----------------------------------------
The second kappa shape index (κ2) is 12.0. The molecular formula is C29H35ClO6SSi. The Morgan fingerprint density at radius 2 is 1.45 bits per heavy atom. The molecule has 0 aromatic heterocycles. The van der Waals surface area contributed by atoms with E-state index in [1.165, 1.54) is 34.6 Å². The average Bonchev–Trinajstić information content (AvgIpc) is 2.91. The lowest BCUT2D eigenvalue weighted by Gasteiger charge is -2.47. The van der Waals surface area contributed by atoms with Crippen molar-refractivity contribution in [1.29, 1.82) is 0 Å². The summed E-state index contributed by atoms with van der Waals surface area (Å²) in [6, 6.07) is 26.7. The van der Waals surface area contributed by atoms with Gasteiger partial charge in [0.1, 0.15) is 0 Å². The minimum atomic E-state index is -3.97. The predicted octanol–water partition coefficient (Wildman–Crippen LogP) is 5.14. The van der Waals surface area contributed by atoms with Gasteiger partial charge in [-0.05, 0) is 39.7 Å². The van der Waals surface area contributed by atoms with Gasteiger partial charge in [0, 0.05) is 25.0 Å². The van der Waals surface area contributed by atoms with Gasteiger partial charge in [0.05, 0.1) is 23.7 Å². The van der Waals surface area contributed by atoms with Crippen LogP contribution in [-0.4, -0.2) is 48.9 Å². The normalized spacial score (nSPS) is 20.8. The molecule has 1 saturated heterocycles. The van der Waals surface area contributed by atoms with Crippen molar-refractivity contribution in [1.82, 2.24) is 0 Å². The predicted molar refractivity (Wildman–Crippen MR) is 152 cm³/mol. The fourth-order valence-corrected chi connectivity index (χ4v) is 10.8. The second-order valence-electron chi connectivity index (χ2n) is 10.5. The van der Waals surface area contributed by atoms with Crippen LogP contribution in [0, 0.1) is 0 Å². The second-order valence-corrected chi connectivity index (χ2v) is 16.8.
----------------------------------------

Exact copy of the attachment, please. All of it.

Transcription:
The second kappa shape index (κ2) is 12.0. The molecular formula is C29H35ClO6SSi. The Morgan fingerprint density at radius 2 is 1.45 bits per heavy atom. The molecule has 0 aromatic heterocycles. The van der Waals surface area contributed by atoms with E-state index in [1.165, 1.54) is 34.6 Å². The average Bonchev–Trinajstić information content (AvgIpc) is 2.91. The lowest BCUT2D eigenvalue weighted by Gasteiger charge is -2.47. The van der Waals surface area contributed by atoms with Crippen molar-refractivity contribution in [1.29, 1.82) is 0 Å². The summed E-state index contributed by atoms with van der Waals surface area (Å²) in [6, 6.07) is 26.7. The van der Waals surface area contributed by atoms with Gasteiger partial charge in [0.1, 0.15) is 0 Å². The minimum atomic E-state index is -3.97. The predicted octanol–water partition coefficient (Wildman–Crippen LogP) is 5.14. The van der Waals surface area contributed by atoms with Gasteiger partial charge in [-0.05, 0) is 39.7 Å². The van der Waals surface area contributed by atoms with Gasteiger partial charge in [0, 0.05) is 25.0 Å². The van der Waals surface area contributed by atoms with Gasteiger partial charge in [0.05, 0.1) is 23.7 Å². The van der Waals surface area contributed by atoms with Crippen LogP contribution in [-0.4, -0.2) is 48.9 Å². The normalized spacial score (nSPS) is 20.8. The molecule has 1 saturated heterocycles. The van der Waals surface area contributed by atoms with Crippen molar-refractivity contribution in [1.82, 2.24) is 0 Å². The predicted molar refractivity (Wildman–Crippen MR) is 152 cm³/mol. The fourth-order valence-corrected chi connectivity index (χ4v) is 10.8. The second-order valence-electron chi connectivity index (χ2n) is 10.5. The van der Waals surface area contributed by atoms with Crippen LogP contribution in [0, 0.1) is 0 Å². The second-order valence-corrected chi connectivity index (χ2v) is 16.8.